Speaking to Mary as “woman,” He speaks to the church “who shares in His suffering, who believes, hopes, loves and who is entrusted by Jesus with the beloved and faithful disciple, who symbolises all the faithful, the beloved brethren of Christ, indeed all His brethren”

This symbolic-theological understanding of the incident explain why “Jesus commits her to the beloved disciple and him to her. The period of Mary’s human motherhood in regard to the Son of God incarnate, the fulfilment of which Christ had already declared at Cana, here finds its completion: she, the Mother of God, becomes the type of Mother Church. Henceforth it will not be possible to speak of the Church, of her humility, motherliness, her faith or her joy … without conceiving of Mary, the Mother of the Lord, as her pure expression, her archetype, and as her first realization. ‘Maria-Ecclesia: Ecclesia-Maria.’ ”

In short, “On Calvary, as we have seen, scripture is fulfilled and all the types of the Old Testament: the Paschal Lamb, the King, the High Priest, all have Christ as their fulfilment. In Mary is fulfilled the transition from the old to the new Israel, since Jesus as He dies ‘gives up the Ghost’ to her and to him who represent the Church, in both her motherhood and her faithfulness.”

Thurian observes that the mother-son statement on the cross recalls the Davidic covenant formula: The disciples becomes son to Mary and Mary mother to the disciples as Yahweh as Father to David’s son and David’s son as Yahweh’s.

Jesus’ words thus highlight the new order that is coming into being with the fulfillment that happens in His hour: “The New Covenant was established between the Father and the beloved disciples, Christ’s brethren, by the motherhood of the Church, the ‘Jerusalem from on high which is free, our mother’ (Gal. 4: 26). The Church, symbolized by Mary, receives at the foot of the Cross this maternal mission in the presence of Christ’s brethren, the children of the Father; thus the New Covenant is expressed in family terms: the people of God becomes the family of the Father, with the Church in the Holy Spirit as mother and the Son as the first-born brother of the beloved and faithful disciples.”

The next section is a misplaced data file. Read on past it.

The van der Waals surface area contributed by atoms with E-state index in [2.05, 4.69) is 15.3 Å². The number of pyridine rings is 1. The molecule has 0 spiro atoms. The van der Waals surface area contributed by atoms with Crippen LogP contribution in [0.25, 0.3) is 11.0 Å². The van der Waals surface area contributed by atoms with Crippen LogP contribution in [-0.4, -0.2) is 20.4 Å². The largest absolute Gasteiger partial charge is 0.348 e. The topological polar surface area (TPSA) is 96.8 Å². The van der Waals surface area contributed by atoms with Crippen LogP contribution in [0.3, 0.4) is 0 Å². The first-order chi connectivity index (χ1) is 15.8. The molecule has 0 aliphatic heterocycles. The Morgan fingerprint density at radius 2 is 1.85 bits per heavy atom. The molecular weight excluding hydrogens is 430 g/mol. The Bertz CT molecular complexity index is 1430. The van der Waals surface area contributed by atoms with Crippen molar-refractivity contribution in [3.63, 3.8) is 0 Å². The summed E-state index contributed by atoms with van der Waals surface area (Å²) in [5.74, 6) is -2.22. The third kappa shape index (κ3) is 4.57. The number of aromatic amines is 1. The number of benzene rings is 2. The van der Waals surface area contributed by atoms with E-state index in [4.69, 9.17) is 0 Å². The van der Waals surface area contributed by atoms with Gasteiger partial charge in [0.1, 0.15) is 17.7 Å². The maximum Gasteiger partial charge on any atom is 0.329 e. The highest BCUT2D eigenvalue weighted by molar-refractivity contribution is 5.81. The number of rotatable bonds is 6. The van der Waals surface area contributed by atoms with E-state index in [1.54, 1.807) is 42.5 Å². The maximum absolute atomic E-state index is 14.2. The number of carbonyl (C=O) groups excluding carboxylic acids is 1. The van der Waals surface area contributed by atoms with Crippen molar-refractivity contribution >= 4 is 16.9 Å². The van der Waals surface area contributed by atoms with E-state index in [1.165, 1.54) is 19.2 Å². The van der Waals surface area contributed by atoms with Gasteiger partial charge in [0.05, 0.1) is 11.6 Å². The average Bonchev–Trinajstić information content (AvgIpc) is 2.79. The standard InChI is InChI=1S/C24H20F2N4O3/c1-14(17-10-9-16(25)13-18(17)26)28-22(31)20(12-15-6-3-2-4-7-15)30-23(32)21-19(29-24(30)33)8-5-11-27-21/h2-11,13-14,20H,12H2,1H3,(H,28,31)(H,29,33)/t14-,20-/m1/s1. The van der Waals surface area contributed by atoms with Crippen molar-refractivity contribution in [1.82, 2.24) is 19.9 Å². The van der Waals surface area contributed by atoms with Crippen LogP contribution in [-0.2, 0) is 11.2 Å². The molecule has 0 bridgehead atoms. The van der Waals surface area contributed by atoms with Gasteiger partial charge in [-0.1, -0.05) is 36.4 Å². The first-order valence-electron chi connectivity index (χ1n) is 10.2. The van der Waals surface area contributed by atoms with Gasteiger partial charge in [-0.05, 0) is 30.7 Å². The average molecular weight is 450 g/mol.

The cross thus brings the whole new covenant order into being: “By the death of Christ and in the sorrows of this childbearing of the Daughter of Zion, in which the messianic community, represented at the foot of the Cross by Jesus’ mother and His beloved disciple, has shared, the people of the New Covenant is born; the Crucified has transmitted to them the Spirit and, from the side of the Pierced One, there have appeared the sacramental signs of water and blood, of Baptism and Eucharist; this new people is consecrated as the family of the Father; the Church in the Spirit is from then onwards the Mother of the faithful, and the disciples are the brethren of Jesus.”

Thus Jesus’ words on the cross bring to completion the progress in Mary’s standing that began at the wedding at Cana: “The Hour announced by Christ to Mary, at the marriage at Cana, has now arrived. If Jesus, at Cana, pointed Mary to the Hour of the Cross, it was in order that at this decisive moment she might understand His new vocation, matured in the course of the life of her son on earth: after the title and role of ‘Mother of God,’ she now receives the title and role of ‘the type of Mother Church.’ We understand the motherhood of the Church as we meditate on the motherhood of Mary, the mother of the Lord and the mother of the blessed disciple.”